We spoke for about an hour all the while he instructed me on how to safely handle a rifle and how to aim it at different distances. After the instruction, I saw he had set up a bunch of steel beer cans about 50 yards downrange. He handed me an ancient box of .22 long rifle and a box of .22 short, both from the now-long-defunct Montgomery Wards. I took a deep breath and took the rifle out of his hands. A strange feeling passed over me, and I never forgot it, although it was many years later before I understood what that feeling was and what was happening between he and I. We spent a good couple hours out there, knocking over steel beer cans with the .22 short and poking holes in them with the .22 long rifle. I never forgot that, even though that's been almost 30 years ago. I learned something that day, and it stuck with me.
Fast forward to my eighth birthday, and my dad had bought me a daisy Red Rider BB gun. He hadn't bothered to consult my mother, and he stayed in the doghouse for a good month after that. I took that BB gun from him with a simultaneous feeling of pride and humility. I was honored to be given such a gift. I saved allowances to buy boxes of BB's for that poor thing, and honestly I can't begin to tell you how many times that gun was fired. That November, an uncle of mine came down for Thanksgiving, and he heard I had gotten a BB gun. He asked me to come outside with it later and he'd show me a thing or two. Boy, did he ever. That uncle of mine was the first person to actually teach me sharpshooting, and it started that day with him teaching me to shoot his Camel cigarette butts off of a tree limb at different distances. Prior to that, I just found chunks of cardboard to use as targets. After that day, I saved Christmas money and many allowances so I could buy a CO2 powered pellet pistol. (This was back in the day when you as a young man (read: 9 or 10) could walk into WalMart, pick a pellet gun off the shelf, and pay for it yourself. There weren't any age limits on those, or even pocket knives. I bought quite a few of those as well.) I took my new .177 Daisy pellet revolver and literally wore it out. I shot it so many times that it finally wouldn't pierce CO2 cartridges. I waited until after Christmas when decorations were on sale, and I would buy tree ornaments (the glass ball ones) and hang them from tree branches and see how far back I could get and still reliably hit them.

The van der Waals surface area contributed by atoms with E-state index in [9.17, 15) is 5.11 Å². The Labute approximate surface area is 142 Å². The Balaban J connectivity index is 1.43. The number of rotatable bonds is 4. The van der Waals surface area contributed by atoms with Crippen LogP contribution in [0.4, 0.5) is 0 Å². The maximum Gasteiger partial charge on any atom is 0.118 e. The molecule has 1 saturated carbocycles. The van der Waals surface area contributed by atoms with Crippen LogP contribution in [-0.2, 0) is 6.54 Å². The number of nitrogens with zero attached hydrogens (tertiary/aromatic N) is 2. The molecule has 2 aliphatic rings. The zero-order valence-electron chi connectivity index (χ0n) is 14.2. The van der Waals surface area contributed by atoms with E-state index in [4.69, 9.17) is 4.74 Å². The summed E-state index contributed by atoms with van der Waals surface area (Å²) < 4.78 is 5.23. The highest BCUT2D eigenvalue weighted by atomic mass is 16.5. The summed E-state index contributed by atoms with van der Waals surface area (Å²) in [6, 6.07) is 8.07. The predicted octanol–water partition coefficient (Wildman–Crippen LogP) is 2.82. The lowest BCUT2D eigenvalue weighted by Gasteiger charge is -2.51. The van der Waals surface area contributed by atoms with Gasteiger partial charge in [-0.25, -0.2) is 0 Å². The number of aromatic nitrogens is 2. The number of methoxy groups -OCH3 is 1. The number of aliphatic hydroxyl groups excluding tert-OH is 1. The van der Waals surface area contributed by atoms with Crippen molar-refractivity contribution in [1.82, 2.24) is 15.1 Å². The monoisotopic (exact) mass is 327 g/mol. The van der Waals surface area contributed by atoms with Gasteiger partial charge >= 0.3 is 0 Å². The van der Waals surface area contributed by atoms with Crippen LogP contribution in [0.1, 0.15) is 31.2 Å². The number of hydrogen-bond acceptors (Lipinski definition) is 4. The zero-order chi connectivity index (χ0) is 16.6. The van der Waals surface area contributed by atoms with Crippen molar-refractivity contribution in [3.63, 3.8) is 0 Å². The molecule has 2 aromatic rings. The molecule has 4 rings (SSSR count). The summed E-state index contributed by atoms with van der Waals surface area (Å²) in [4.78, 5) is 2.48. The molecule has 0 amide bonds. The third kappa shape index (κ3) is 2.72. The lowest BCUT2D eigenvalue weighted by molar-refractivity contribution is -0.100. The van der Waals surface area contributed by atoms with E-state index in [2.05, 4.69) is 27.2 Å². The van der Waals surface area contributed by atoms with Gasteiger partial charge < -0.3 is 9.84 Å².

Fast forward to my 14th year on this ball of dirt. I had elected to take an FFA class, and in that class we covered a lot of hunting topics, and I also got my hunters education certificate. I found while in that class that I wanted to try bird hunting. One afternoon while at the airport, working on my dad's old Piper Tripacer (yes, we owned an airplane, and we did all of our own maintenance.), and he asked me about my classes. I told him about wanting to go bird hunting with a friend (September was dove season there in east Texas, and I had been invited by a friend to go dove hunting with him and his dad that next weekend). I expected him to frown and ignore my request, as he wasn't a fan of hunting. Instead, he gave me the O.K., and said he would convince my mom that it was okay. I went that following weekend, and never looked back. I didn't hit a darn thing, but I had fun. I went home and told my parents about it, and though my mom lost all color in her face, she was glad I had a safe, fun time.
My dad, on the other hand, started planning something.
Two weeks later, my dad told me to hop in the truck and we'd go for a ride. Usually, that meant we were going to run to the beer store (my town was dry, closest wet town was 30 minutes away), but once we got in the truck, he asked me where a man could go to buy a shotgun. The only place I could think of off hand was a little pawn shop two towns over that regularly advertised in our local nickel-and-dime newspaper. That seemed good enough for him, so off we went.
I assumed he was going to buy himself a shotgun and let me borrow it on occasion.
I was wrong.
We got in the pawn shop an hour later, and when we went to the counter, my dad looked down at me and said, "Son, pick one."
I must have handled every shotty in the store at least twice before settling on an old Revelation (By Western Auto Parts Company!) 12 gauge pump shotgun. I saw it sitting on a back shelf, covered in dust. The salesman tried to talk me out of buying the old pump, but I was in love.
100 bucks later, she was mine. Or, should I say, she would be mine come Christmas morning.
I will admit to sneaking a peak at it twice during the two or three months between then and Christmas when my dad was out of town on business.
Christmas morning that year was like no other ever. My mom even bought me some shooting glasses and two boxes of shells to show her love and support of my new hobby.